This rings true for both you and your child, by the way.
The idea of letting your teenager take a flight on their own or go on a road-trip without your supervision with friends might seem daunting, but it’s simply part of growing up.
After all, kids want to take on responsibility and parents likewise sometimes need to loosen the leash a bit.
But why might you let your teenager travel on their own? If the conversation hasn’t already come up, consider some common reasons such as…
A right of passage: older teens might want to prove that they can take on “big” life tasks without their parents holding their hands
A reward: either as a sort of graduation gift or a celebration for some other milestone (think: getting into college), a solo trip is a one-of-a-kind present
Preparing for the future: on a related note, kids prepping for university life and living on their own may desire to “test the waters” by traveling on their own.
Of course, you can’t simply let your kid run loose and plan their trip totally on their own terms. Even the most mature of teenagers are going to need a bit of help when it comes to planning out their trips, especially considering they might not know what to expect in a “what-if” situation without you there.
Below are some tips to ensure that your teen has a safe trip and you have total peace of mind while they’re away from home. Regardless of where they’re going or how they’re getting there (think: road-trip or by plane), all of these tips are totally fair game.
Have a Say in their Destination
Just because your teen wants to go on a trip doesn’t mean you shouldn’t have some stake in where they’re going. For example, running off to Cancun or somewhere out of the country probably isn't wise for an unsupervised vacation.
Ideally, your child’s destination should have some sort of purpose or attraction behind it (think: a major tourist spot like Orlando or their desired college town). You can do your own homework in terms of where they plan on staying to ensure that the area is safe, too.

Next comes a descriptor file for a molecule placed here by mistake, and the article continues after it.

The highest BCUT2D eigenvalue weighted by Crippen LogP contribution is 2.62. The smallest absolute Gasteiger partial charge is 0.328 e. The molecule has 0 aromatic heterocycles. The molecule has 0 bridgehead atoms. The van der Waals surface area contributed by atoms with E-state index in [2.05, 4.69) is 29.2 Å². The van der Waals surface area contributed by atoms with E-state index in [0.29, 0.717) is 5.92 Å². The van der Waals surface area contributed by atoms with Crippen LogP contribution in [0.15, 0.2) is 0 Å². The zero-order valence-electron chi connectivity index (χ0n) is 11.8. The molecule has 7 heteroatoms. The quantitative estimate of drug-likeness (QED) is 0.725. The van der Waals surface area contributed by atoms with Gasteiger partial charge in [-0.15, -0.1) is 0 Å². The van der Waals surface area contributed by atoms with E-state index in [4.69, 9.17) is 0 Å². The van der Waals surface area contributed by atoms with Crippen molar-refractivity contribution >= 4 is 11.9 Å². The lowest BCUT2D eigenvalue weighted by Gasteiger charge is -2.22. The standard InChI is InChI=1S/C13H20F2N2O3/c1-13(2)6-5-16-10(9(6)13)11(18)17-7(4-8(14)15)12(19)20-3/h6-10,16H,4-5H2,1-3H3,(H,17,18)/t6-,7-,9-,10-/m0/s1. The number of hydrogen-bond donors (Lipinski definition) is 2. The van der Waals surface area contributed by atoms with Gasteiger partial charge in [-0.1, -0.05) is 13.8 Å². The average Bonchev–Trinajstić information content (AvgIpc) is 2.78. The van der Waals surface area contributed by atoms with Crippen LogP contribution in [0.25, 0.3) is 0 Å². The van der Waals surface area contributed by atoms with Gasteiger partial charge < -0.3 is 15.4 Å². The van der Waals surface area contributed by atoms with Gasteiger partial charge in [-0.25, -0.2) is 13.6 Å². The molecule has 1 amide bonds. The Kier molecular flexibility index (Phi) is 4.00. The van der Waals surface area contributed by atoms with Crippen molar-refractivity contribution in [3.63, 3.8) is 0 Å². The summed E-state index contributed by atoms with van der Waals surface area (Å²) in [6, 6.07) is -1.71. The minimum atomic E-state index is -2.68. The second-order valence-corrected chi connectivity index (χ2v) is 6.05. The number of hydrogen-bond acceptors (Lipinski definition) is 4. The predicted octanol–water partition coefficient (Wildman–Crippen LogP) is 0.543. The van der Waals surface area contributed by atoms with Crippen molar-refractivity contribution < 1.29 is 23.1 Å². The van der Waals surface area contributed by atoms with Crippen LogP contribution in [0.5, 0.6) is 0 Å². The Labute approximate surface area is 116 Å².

Sort Out Transportation and Accommodations
Speaking on which, double-check that where your child is staying is sorted out before they take off. Some hotels allow for minors to stay granted the reservation is taken care of by an adult in advance; however, other require a credit card present in addition to an adult. Minors cannot stay at an Airbnb without an adult either, so keep that in mind as well.
On a related note, you need to make sure that your child can safely get from Point A from Point B during their trip. If your child is 18 or older, they can take advantage of Uber gift cards and ridesharing to get around considering a rental car isn’t an option. This might make more sense for teens who are inexperienced drivers who don’t feel comfortable in busy locations.
Encourage Frequent Check-In’s
The good news for otherwise worried parents sending their child off alone? Smartphones make it easier than ever to stay in touch.
For example, you can encourage frequent texts and updates from your child throughout the day to ensure they’re where they’re supposed to be. Meanwhile, you can also use apps like FaceTime or ask for photos for some much-needed peace of mind.
While you don’t want to completely smother your teen’s vacation, check-in’s only take a moment for your child and can be a bargaining chip for allowing them to go alone in the first place. That said, there are also apps out that force your kid to respond to texts if it comes down to that.
Ensure That There’s an Itinerary
If your child is traveling with friends, you have a right to be concerned about their behavior.
An important piece of keeping them out of trouble is making sure that they have a schedule filled with things to do rather than having no concrete plans upon arrival. You can sit down on sites like TripAdvisor to find activities to keep your kid busy if they seem flaky on what they want to do.
Packing the Essentials
While essential items for solo travel vary from teen to teen, there are some particular priorities your child should keep in mind when packing. Such items include:
Appropriate ID and documentation for flying
Prescription medications and any other medical items they might need in case of an emergency (think: an asthma inhaler, epi pen, etc).
A portable charger to keep their electronics running while they’re on-the-go
Oh, and providing a bit of emergency money is also a smart move. To keep them from carrying too much cash, a preloaded debit card allows your teen to work within a budget without having to worry about a “what-if” moment.
Although it may be difficult not being the plus-one on your teenager’s next trip, bear in mind that allowing them this freedom is just part of being a parent. With these tips in mind, you can allow them to go off on their own with peace of mind and help ensure they have a great trip, too.